VB String-Handling Functions

 

VB has numerous built-in functions for processing strings. Most VB string-handling functions return a string, although some return a number (such as the Len function, which returns the length of a string and functions like Instr and InstrRev, which return a character position within the string). The functions that return strings can be coded with or without the dollar sign ($) at the end, although it is more efficient to use the version with the dollar sign.

 

Function:

Len

 

Description:

Returns a Long containing the length of the specified string

 

Syntax:

Len(string)

Where string is the string whose length (number of characters) is to be returned.

 

Example:

lngLen = Len("Visual Basic") ' lngLen = 12

 

 

 

Function:

Mid$ (or Mid)

 

Description:

Returns a substring containing a specified number of characters from a string.

 

Syntax:

Mid$(string, start[, length])

 

The Mid$ function syntax has these parts:

 

Part Description

string Required. String expression from which characters are returned.

 

start Required; Long. Character position in string at which the part to be taken begins. If start is greater than the number of characters in string, Mid returns a zero-length string ("").

 

length Optional; Long. Number of characters to return. If omitted or if there are fewer than length characters in the text (including the character at start), all characters from the start position to the end of the string are returned.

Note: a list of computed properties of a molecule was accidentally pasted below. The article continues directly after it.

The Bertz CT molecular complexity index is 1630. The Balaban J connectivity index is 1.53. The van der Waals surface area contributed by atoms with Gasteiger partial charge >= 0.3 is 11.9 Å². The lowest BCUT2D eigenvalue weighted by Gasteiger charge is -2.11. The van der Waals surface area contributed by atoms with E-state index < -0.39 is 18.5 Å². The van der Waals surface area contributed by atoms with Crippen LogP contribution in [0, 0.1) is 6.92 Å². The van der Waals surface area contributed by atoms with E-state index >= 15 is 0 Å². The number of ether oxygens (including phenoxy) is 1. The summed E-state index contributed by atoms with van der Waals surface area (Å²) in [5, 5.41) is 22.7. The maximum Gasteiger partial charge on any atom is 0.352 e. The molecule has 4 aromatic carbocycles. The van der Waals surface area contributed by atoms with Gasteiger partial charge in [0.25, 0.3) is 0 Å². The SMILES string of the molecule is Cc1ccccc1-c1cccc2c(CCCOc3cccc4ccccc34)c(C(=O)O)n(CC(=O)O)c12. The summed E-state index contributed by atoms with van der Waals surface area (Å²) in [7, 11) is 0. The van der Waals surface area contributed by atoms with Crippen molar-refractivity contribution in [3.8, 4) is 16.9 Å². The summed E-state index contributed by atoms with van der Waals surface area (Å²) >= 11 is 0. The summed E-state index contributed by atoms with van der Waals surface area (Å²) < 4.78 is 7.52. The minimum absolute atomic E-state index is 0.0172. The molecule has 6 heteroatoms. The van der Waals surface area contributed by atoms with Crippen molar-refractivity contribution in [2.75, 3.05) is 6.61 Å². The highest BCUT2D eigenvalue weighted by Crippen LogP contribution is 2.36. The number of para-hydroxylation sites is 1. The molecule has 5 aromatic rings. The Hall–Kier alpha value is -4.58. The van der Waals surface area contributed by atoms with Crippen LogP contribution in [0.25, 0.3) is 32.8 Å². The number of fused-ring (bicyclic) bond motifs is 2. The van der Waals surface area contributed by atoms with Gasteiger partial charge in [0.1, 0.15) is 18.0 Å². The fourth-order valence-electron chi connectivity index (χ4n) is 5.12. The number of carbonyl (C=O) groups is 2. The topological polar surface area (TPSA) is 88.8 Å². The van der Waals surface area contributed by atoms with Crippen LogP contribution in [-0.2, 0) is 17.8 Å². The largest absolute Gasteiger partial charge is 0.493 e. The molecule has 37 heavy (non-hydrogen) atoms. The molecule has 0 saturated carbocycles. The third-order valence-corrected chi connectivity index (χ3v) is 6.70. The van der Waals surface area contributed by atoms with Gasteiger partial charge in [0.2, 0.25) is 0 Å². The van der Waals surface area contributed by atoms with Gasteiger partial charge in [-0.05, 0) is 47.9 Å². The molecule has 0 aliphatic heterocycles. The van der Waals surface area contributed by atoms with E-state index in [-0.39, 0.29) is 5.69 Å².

Example:

 

strSubstr = Mid$("Visual Basic", 3, 4) ' strSubstr = "sual"

 

Note: Mid$ can also be used on the left side of an assignment statement, where you can replace a substring within a string.

 

Example:

 

strTest = "Visual Basic"

Mid$(strTest, 3, 4) = "xxxx"

'strTest now contains "Vixxxx Basic"

 

In VB6, the Replace$ function was introduced, which can also be used to replace characters within a string.

 

 

 

Function:

Left$ (or Left)

 

Description:

Returns a substring containing a specified number of characters from the beginning (left side) of a string.

 

Syntax:

Left$(string, length)

 

The Left$ function syntax has these parts:

 

Part Description

string Required. String expression from which the leftmost characters are returned.

length Required; Long. Numeric expression indicating how many characters to return. If 0, a zero-length string ("") is returned. If greater than or equal to the number of characters in string, the entire string is returned.

 

Example:

strSubstr = Left$("Visual Basic", 3) ' strSubstr = "Vis"

 

' Note that the same thing could be accomplished with Mid$:

strSubstr = Mid$("Visual Basic", 1, 3)

 

 

 

Function:

Right$ (or Right)

 

Description:

Returns a substring containing a specified number of characters from the end (right side) of a string.

 

Syntax:

Right$(string, length)

 

The Right$ function syntax has these parts:

 

Part Description